Navigating Life's Potholes
Skin cancer scares, job loss, an ailing parent -- WebMD Community member Barbara Pardoe relies on humor to get through the hard times.
On the big road of life, there isn't any bigger pothole than worrying about the little things. You get so little from it.
I was reminded of this recently when I noticed a little bump on my face. That was followed by a mole on my neck that just didn't look right to my mom. So off to the skin doctor I went for a biopsy - when they cut out part of your skin, leaving behind little potholes on your body that are stitched back up.
I learned I had basal cell cancer (a type of skin cancer, less serious than melanoma) on my face and abnormal cell growth in that suspicious mole on my neck.
I thought, well, what's going on with me is nothing in the big scheme of things. My father had been diagnosed the previous year with inoperable stomach and pancreatic cancer. But must I hear all this on a Monday morning?
Then, on Wednesday, another pothole. My job was cut from the company budget. Then back to the skin doctor for a closer look and a snip of a mole on my leg. This time, they called and said, "The section we removed is melanoma, but in the very early stages. Come back again so we can remove more tissue as a precautionary measure."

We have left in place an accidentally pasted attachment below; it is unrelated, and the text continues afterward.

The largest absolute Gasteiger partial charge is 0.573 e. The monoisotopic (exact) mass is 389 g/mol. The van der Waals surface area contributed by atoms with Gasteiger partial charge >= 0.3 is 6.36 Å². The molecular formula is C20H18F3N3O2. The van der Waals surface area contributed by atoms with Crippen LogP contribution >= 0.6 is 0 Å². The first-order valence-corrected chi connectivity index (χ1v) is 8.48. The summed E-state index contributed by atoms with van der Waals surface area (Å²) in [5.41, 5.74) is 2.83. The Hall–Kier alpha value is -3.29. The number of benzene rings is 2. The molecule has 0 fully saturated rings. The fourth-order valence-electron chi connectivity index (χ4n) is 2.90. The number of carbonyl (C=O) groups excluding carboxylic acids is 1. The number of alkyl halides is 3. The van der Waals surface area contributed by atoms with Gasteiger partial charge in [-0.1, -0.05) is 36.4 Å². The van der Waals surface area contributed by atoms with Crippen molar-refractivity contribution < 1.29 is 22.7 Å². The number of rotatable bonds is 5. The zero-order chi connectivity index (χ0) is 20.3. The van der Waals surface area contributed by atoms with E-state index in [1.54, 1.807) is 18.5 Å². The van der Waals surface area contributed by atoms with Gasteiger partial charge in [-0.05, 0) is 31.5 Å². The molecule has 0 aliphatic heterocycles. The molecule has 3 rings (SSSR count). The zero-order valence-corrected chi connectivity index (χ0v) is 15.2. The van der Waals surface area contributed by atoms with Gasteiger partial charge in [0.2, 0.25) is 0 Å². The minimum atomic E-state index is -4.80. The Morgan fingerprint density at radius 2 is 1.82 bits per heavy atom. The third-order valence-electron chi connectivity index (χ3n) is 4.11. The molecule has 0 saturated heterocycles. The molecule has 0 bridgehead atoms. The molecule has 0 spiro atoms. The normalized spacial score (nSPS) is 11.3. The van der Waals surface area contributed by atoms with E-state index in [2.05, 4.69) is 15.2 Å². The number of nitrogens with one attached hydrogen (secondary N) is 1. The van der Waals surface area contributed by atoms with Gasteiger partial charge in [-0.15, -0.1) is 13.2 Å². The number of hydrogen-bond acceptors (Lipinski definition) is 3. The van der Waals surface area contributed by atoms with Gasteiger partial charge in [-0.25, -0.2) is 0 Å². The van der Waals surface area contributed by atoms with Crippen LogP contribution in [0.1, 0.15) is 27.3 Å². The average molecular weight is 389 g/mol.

It started looking like someone played golf on the back of my leg and forgot to replace the sod. Talk about potholes!
But then my dad suddenly became the focus of everything. Instead of teasing his grandchildren and great-grandchildren, he sat silently, in pain. Three days later he was bedridden and quiet. He died in my arms on Saturday. "Oh, I feel so much better now" were the last words he spoke.
For the rest of the year, even though I had more dermatologist visits (and more abnormal cells removed),I concentrated on moving forward. I'm doing fine now, and what I got from all this is to remember to look at those potholes as opportunities to live life to its fullest, to keep humor at the steering wheel - and to keep on motoring down the road ahead.
Originally published in the November/December 2005 issue of WebMD the Magazine.